Live edge wood: celebrating the shape of nature

During a prairie restoration project, we had to cut a number of trees down that had grown up along a former fenceline. The farm fields had been planted to prairie in the 90’s, but they were still separated by a straight “treeline” edge. Such unnatural edges decrease the overall diversity of the species that live in the prairie. Instead of creating habitat brush piles and cutting firewood for maple syruping, we had the irregular log sections sawn on-site into 2″ thick boards.

We took the boards to a kiln. This allowed the wood to dry quickly, with minimal warping, and killed any insects in the process. The kiln recut and planed some of the boards for us to create 3/4″ live edge baseboard.

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Volunteers took the bark off and sanded down the live edge to create a smooth finish.

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A master craftsman from Ryan Companies than installed the baseboard. Lining up the live edge with the studs was a labor of love and caring.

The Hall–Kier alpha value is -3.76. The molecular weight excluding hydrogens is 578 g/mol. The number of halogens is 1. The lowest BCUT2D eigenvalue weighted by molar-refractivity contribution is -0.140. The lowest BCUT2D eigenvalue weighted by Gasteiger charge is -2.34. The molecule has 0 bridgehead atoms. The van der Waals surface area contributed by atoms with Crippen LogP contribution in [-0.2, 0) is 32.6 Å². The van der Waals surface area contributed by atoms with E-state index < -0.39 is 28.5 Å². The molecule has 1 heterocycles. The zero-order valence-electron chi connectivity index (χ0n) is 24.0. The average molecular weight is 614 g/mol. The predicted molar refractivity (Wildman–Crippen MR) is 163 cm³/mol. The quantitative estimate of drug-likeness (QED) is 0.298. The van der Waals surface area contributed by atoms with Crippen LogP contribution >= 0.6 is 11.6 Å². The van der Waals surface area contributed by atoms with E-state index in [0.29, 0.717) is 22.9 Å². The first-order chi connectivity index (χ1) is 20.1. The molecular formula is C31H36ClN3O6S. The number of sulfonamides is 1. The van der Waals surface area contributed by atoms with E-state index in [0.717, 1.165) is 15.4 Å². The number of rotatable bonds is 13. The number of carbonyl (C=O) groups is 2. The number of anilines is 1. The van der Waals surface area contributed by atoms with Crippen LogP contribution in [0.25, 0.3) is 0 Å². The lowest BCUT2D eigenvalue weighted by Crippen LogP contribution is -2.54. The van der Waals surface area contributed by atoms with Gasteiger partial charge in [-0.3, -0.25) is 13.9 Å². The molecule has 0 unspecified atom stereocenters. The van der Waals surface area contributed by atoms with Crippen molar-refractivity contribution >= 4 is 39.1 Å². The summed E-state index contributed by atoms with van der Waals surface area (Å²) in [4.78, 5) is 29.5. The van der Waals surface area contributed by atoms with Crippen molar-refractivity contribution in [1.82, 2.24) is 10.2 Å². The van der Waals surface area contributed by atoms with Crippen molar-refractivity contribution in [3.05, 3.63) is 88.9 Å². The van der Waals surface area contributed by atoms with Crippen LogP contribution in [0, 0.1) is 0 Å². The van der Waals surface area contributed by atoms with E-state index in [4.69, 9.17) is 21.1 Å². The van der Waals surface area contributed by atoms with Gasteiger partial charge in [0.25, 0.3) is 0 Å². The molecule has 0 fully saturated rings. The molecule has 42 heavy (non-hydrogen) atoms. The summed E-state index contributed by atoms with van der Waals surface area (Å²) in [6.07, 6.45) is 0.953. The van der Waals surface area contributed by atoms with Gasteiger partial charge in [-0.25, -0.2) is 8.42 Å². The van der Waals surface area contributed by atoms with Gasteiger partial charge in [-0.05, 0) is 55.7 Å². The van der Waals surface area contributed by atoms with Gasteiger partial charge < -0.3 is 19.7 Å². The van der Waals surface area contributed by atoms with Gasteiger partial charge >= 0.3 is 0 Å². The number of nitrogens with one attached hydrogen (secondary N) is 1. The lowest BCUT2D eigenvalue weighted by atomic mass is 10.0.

Box elder is a soft wood with a short lifespan, and is not usually considered a top choice for craftsman. However, the beautiful red bands create a dynamic, rich hue in the room.
Box elder is a soft wood with a short lifespan, and is not usually considered a top choice for woodworking. However, the red bands create a dynamic, rich hue in the room.
Hackberry is also not typically a choice interior wood, but its pale color creates a unique offset to the blue wall.
Hackberry is also not typically a choice interior wood, but its pale color creates a unique offset to the blue wall.
Black cherry is more commonly used among furniture makers.
Black cherry is more commonly used among furniture makers.

 

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